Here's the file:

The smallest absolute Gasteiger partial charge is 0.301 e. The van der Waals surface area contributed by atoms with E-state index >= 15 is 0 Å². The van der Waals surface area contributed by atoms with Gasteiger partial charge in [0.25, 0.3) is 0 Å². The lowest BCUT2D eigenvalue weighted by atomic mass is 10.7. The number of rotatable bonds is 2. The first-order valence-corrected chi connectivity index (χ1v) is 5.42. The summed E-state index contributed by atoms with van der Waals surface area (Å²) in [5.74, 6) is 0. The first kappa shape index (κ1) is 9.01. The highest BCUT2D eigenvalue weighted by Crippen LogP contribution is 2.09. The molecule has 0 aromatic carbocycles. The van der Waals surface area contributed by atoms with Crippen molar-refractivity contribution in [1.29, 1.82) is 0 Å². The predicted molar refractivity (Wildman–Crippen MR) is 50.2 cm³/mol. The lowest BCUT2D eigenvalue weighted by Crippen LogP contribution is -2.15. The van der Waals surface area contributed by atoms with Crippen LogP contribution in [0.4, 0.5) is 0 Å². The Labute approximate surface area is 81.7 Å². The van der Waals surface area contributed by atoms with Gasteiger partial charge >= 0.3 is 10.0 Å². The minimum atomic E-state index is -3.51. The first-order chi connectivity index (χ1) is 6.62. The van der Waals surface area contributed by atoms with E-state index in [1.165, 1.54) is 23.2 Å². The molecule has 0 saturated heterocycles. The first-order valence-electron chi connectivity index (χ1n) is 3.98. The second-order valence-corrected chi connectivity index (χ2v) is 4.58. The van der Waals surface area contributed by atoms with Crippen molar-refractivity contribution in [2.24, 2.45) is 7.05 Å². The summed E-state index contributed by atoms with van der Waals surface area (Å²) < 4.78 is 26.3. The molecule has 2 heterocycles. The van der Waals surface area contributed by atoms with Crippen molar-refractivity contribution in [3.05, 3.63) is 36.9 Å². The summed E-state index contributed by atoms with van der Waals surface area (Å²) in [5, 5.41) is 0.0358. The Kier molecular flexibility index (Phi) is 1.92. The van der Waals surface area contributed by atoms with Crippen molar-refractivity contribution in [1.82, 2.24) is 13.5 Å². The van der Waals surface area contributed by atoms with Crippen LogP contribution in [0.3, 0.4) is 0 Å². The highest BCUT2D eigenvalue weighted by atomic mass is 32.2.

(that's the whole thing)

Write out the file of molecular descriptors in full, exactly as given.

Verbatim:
The smallest absolute Gasteiger partial charge is 0.301 e. The van der Waals surface area contributed by atoms with E-state index >= 15 is 0 Å². The van der Waals surface area contributed by atoms with Gasteiger partial charge in [0.25, 0.3) is 0 Å². The lowest BCUT2D eigenvalue weighted by atomic mass is 10.7. The number of rotatable bonds is 2. The first-order valence-corrected chi connectivity index (χ1v) is 5.42. The summed E-state index contributed by atoms with van der Waals surface area (Å²) in [5.74, 6) is 0. The first kappa shape index (κ1) is 9.01. The highest BCUT2D eigenvalue weighted by Crippen LogP contribution is 2.09. The molecule has 0 aromatic carbocycles. The van der Waals surface area contributed by atoms with Crippen molar-refractivity contribution in [1.29, 1.82) is 0 Å². The predicted molar refractivity (Wildman–Crippen MR) is 50.2 cm³/mol. The lowest BCUT2D eigenvalue weighted by Crippen LogP contribution is -2.15. The van der Waals surface area contributed by atoms with Crippen LogP contribution in [0.4, 0.5) is 0 Å². The Labute approximate surface area is 81.7 Å². The van der Waals surface area contributed by atoms with Gasteiger partial charge >= 0.3 is 10.0 Å². The minimum atomic E-state index is -3.51. The first-order chi connectivity index (χ1) is 6.62. The van der Waals surface area contributed by atoms with E-state index in [1.165, 1.54) is 23.2 Å². The molecule has 0 saturated heterocycles. The first-order valence-electron chi connectivity index (χ1n) is 3.98. The second-order valence-corrected chi connectivity index (χ2v) is 4.58. The van der Waals surface area contributed by atoms with Crippen molar-refractivity contribution in [2.24, 2.45) is 7.05 Å². The summed E-state index contributed by atoms with van der Waals surface area (Å²) < 4.78 is 26.3. The molecule has 2 heterocycles. The van der Waals surface area contributed by atoms with Crippen molar-refractivity contribution in [3.05, 3.63) is 36.9 Å². The summed E-state index contributed by atoms with van der Waals surface area (Å²) in [5, 5.41) is 0.0358. The Kier molecular flexibility index (Phi) is 1.92. The van der Waals surface area contributed by atoms with Crippen molar-refractivity contribution in [1.82, 2.24) is 13.5 Å². The van der Waals surface area contributed by atoms with Crippen LogP contribution in [0.3, 0.4) is 0 Å². The highest BCUT2D eigenvalue weighted by atomic mass is 32.2.